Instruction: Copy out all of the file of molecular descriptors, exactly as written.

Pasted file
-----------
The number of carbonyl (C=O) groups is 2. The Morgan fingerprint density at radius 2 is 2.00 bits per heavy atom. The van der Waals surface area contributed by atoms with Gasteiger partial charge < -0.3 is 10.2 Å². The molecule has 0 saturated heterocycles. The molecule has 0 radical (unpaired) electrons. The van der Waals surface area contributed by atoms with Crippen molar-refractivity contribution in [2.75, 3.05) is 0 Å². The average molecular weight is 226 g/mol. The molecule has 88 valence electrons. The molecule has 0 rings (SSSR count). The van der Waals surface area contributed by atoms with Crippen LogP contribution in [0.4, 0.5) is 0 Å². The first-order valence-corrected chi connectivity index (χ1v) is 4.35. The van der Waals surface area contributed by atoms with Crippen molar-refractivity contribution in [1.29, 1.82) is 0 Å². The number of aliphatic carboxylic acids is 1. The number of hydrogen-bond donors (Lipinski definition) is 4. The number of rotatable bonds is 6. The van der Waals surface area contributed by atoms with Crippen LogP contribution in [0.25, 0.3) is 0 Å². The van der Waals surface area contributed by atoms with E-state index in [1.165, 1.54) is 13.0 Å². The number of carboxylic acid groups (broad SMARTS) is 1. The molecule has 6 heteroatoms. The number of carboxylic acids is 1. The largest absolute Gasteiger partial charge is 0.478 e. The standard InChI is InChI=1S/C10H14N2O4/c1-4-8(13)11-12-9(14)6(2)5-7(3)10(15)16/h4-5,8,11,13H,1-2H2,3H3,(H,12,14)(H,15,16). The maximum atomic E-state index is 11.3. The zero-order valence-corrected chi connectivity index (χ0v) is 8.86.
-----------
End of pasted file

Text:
The number of carbonyl (C=O) groups is 2. The Morgan fingerprint density at radius 2 is 2.00 bits per heavy atom. The van der Waals surface area contributed by atoms with Gasteiger partial charge < -0.3 is 10.2 Å². The molecule has 0 saturated heterocycles. The molecule has 0 radical (unpaired) electrons. The van der Waals surface area contributed by atoms with Crippen molar-refractivity contribution in [2.75, 3.05) is 0 Å². The average molecular weight is 226 g/mol. The molecule has 88 valence electrons. The molecule has 0 rings (SSSR count). The van der Waals surface area contributed by atoms with Crippen LogP contribution in [0.4, 0.5) is 0 Å². The first-order valence-corrected chi connectivity index (χ1v) is 4.35. The van der Waals surface area contributed by atoms with Crippen molar-refractivity contribution in [1.29, 1.82) is 0 Å². The number of aliphatic carboxylic acids is 1. The number of hydrogen-bond donors (Lipinski definition) is 4. The number of rotatable bonds is 6. The van der Waals surface area contributed by atoms with Crippen LogP contribution in [0.25, 0.3) is 0 Å². The van der Waals surface area contributed by atoms with E-state index in [1.165, 1.54) is 13.0 Å². The number of carboxylic acid groups (broad SMARTS) is 1. The molecule has 6 heteroatoms. The number of carboxylic acids is 1. The largest absolute Gasteiger partial charge is 0.478 e. The standard InChI is InChI=1S/C10H14N2O4/c1-4-8(13)11-12-9(14)6(2)5-7(3)10(15)16/h4-5,8,11,13H,1-2H2,3H3,(H,12,14)(H,15,16). The maximum atomic E-state index is 11.3. The zero-order valence-corrected chi connectivity index (χ0v) is 8.86.